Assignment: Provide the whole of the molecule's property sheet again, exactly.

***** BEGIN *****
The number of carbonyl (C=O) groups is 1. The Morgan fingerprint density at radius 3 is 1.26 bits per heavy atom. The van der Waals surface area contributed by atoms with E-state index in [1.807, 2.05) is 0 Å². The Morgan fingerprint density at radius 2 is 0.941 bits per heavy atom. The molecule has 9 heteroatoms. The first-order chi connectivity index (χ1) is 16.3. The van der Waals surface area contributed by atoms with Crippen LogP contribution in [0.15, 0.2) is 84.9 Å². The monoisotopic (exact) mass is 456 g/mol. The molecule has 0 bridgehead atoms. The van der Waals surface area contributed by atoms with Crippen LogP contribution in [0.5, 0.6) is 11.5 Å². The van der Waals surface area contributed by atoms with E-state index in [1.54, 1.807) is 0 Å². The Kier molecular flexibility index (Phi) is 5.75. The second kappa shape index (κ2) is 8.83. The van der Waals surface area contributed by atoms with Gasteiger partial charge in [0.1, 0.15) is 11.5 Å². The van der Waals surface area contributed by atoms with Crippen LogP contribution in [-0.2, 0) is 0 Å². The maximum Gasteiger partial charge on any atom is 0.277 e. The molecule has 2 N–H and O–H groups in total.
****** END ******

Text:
The number of carbonyl (C=O) groups is 1. The Morgan fingerprint density at radius 3 is 1.26 bits per heavy atom. The van der Waals surface area contributed by atoms with E-state index in [1.807, 2.05) is 0 Å². The Morgan fingerprint density at radius 2 is 0.941 bits per heavy atom. The molecule has 9 heteroatoms. The first-order chi connectivity index (χ1) is 16.3. The van der Waals surface area contributed by atoms with Crippen LogP contribution in [0.15, 0.2) is 84.9 Å². The monoisotopic (exact) mass is 456 g/mol. The molecule has 0 bridgehead atoms. The van der Waals surface area contributed by atoms with Crippen LogP contribution in [0.5, 0.6) is 11.5 Å². The van der Waals surface area contributed by atoms with E-state index in [1.54, 1.807) is 0 Å². The Kier molecular flexibility index (Phi) is 5.75. The second kappa shape index (κ2) is 8.83. The van der Waals surface area contributed by atoms with Gasteiger partial charge in [0.1, 0.15) is 11.5 Å². The van der Waals surface area contributed by atoms with Crippen LogP contribution in [-0.2, 0) is 0 Å². The maximum Gasteiger partial charge on any atom is 0.277 e. The molecule has 2 N–H and O–H groups in total.